Earth is a band of soundscapes and rock meditations. Their music carves long solemn passages through turbulent peaks and reverberates in the history of heavy metal. thesis abstract for information technology best online essay sites levitra dune acres go here different ways to write your name on paper https://scfcs.scf.edu/review/term-paper-helper/22/ mary morel promote your business how to write effective marketing material for your small business order best persuasive essay on trump viagra experiment video how to do introduction for assignment here creative writing leeds trinity click here how to delete emails on an iphone se http://bookclubofwashington.org/books/construction-management-thesis-topics/14/ https://nebraskaortho.com/docmed/burma-viagra/73/ gcse geography coursework projects get link viagra eye drops jokes click here follow link https://www.go-gba.org/14920-to-kill-a-mockingbird-essay-on-racism/ cialis_kaufen_gunstig viagra 50 mg prospecto statistics homework helper http://mcorchestra.org/2510-narrative-writing-paper/ https://www.sojournercenter.org/finals/kazan-essay/85/ apa formatted essay essays of english source site levitra san isidro cartridges paper shredders postal scale typewriter Earth forged and pioneered drone in the early ’90s, and have since evolved in juggernaut variations on the theme. Songs are long dark contemplations – on time, cosmic mysteries, and the unseen world – which they press and fold into an instrumental hybrid of metal, blues, and folk that’s at once haunting and majestic. In a word, their music is immersive – and despite the collage of elements there are three constants in the formula: monolithic repetition, delicate minimalism, and one hell of a live show.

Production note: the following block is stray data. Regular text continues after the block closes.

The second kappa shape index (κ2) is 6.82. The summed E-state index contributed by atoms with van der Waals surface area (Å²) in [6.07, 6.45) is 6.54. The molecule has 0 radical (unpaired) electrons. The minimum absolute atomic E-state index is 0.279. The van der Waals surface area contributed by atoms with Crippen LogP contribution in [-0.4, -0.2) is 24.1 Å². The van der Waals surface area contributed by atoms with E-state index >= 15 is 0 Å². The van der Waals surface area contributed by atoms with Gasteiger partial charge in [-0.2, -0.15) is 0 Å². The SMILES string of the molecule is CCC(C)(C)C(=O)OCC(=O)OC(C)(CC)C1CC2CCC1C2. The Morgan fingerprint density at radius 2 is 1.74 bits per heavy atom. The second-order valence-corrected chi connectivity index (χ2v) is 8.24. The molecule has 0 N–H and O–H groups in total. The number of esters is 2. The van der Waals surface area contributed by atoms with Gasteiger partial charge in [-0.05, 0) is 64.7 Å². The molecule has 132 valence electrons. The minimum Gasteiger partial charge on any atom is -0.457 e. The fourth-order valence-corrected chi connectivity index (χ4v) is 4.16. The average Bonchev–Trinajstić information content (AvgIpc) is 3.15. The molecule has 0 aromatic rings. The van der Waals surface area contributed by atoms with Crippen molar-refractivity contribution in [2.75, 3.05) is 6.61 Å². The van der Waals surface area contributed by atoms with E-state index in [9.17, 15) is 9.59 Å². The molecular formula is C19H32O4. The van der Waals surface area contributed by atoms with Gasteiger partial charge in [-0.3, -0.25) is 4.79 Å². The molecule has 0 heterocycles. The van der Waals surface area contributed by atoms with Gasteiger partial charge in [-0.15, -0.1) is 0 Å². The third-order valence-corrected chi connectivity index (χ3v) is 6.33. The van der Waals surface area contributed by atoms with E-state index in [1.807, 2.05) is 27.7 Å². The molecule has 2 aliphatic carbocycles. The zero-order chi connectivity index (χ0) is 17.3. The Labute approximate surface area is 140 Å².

Suffice to say Earth has a legacy, but that doesn’t mean they’re always playing the big clubs. On this night, they’re bringing their seminal drone to Orlando’s dive-favorite, Will’s Pub. Despite the weeknight, despite the heat, there’s a drove turning out in the brassy glow. Earth seems to like it this way – small bars and big crowds – where die-hards and first-timers pack in together for a midnight drive into the doom and gloom. This time, Earth is touring on an all new album, Primitive and Deadly, which means an all new landscape for them to hew their live experience.
It’s 9 o’ clock and I’m trotting up to the Will’s patio, sweating. The crowd is lolling and swilling their beers as a thick, fuzzy riff emanates from inside. “Shit!” I say to no one, “Did they start already?” Thankfully, I’m right on time, but not for the diabolical drone I expect; I slip into the balmy dark as the Holy Sons are revving up their first song, and suddenly, Earth’s support act have my undivided attention. A soulful mix of blues and heavy metal whips out of them like a whirlwind while the front man croons:
…Left my mind alone for too long, and it drained right down a steep ravine…”
Sure, Earth is still the main event, but the ‘Sons are laying the groundwork, and doing it well. Their deep southern-styled rock is laced with psychedelia and cacophony; it’s haunting and powerful like it should be, but it has heart, and a languor that hammers home the mood. Lights flash. Guitars wail. The hymns howl and fade away. By the time the Holy Sons wrap up, it’s clear why Earth decided to bring them, and that maybe the veterans owe them a debt for setting the dusty, torrid scene.
The trio is barely finished and Earth founder / frontman, Dylan Carlson is heaving amps on stage. His trademark handlebars are wild and unkempt, his graying hair pushed back with a tattooed palm. He’s followed by his drummer Adrienne, and they go about tuning and plugging. Carlson flicks his amp on, and let’s a single chord ring over the chattering crowd. Sure enough, this works like a dinner-bell for the stragglers; the audience swells in behind me to see the stars of this sonic descent. As eager faces pack in, Carlson throws a quick nod at his bandmates, and leans into the mic where the houselights succumb to blue glow.